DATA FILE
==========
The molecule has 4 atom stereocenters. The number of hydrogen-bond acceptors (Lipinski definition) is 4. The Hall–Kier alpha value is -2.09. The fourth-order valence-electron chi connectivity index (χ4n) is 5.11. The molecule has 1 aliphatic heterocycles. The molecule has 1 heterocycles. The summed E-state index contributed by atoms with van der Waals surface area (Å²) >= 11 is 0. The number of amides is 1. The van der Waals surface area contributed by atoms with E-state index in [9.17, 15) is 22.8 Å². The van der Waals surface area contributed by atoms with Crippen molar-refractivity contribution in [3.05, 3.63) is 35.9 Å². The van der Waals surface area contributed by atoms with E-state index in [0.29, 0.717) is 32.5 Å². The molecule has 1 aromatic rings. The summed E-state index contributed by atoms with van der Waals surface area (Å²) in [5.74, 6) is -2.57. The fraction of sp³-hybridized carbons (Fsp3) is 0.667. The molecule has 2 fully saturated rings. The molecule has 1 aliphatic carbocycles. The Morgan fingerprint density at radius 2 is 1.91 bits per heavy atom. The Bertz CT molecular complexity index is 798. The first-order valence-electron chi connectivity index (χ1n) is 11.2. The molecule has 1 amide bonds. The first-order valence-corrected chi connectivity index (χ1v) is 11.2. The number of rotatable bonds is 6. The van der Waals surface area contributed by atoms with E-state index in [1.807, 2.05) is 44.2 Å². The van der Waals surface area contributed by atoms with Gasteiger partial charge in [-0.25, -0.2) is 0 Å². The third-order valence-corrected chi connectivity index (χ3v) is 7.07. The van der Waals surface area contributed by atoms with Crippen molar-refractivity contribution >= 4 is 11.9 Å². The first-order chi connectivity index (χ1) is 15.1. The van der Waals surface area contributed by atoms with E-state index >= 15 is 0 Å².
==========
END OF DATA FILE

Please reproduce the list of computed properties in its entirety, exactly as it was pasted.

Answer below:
The molecule has 4 atom stereocenters. The number of hydrogen-bond acceptors (Lipinski definition) is 4. The Hall–Kier alpha value is -2.09. The fourth-order valence-electron chi connectivity index (χ4n) is 5.11. The molecule has 1 aliphatic heterocycles. The molecule has 1 heterocycles. The summed E-state index contributed by atoms with van der Waals surface area (Å²) >= 11 is 0. The number of amides is 1. The van der Waals surface area contributed by atoms with E-state index in [9.17, 15) is 22.8 Å². The van der Waals surface area contributed by atoms with Crippen molar-refractivity contribution in [3.05, 3.63) is 35.9 Å². The van der Waals surface area contributed by atoms with E-state index in [0.29, 0.717) is 32.5 Å². The molecule has 1 aromatic rings. The summed E-state index contributed by atoms with van der Waals surface area (Å²) in [5.74, 6) is -2.57. The fraction of sp³-hybridized carbons (Fsp3) is 0.667. The molecule has 2 fully saturated rings. The molecule has 1 aliphatic carbocycles. The Morgan fingerprint density at radius 2 is 1.91 bits per heavy atom. The Bertz CT molecular complexity index is 798. The first-order valence-electron chi connectivity index (χ1n) is 11.2. The molecule has 1 amide bonds. The first-order valence-corrected chi connectivity index (χ1v) is 11.2. The number of rotatable bonds is 6. The van der Waals surface area contributed by atoms with E-state index in [1.807, 2.05) is 44.2 Å². The van der Waals surface area contributed by atoms with Gasteiger partial charge in [-0.25, -0.2) is 0 Å². The third-order valence-corrected chi connectivity index (χ3v) is 7.07. The van der Waals surface area contributed by atoms with Crippen molar-refractivity contribution >= 4 is 11.9 Å². The first-order chi connectivity index (χ1) is 15.1. The van der Waals surface area contributed by atoms with E-state index >= 15 is 0 Å².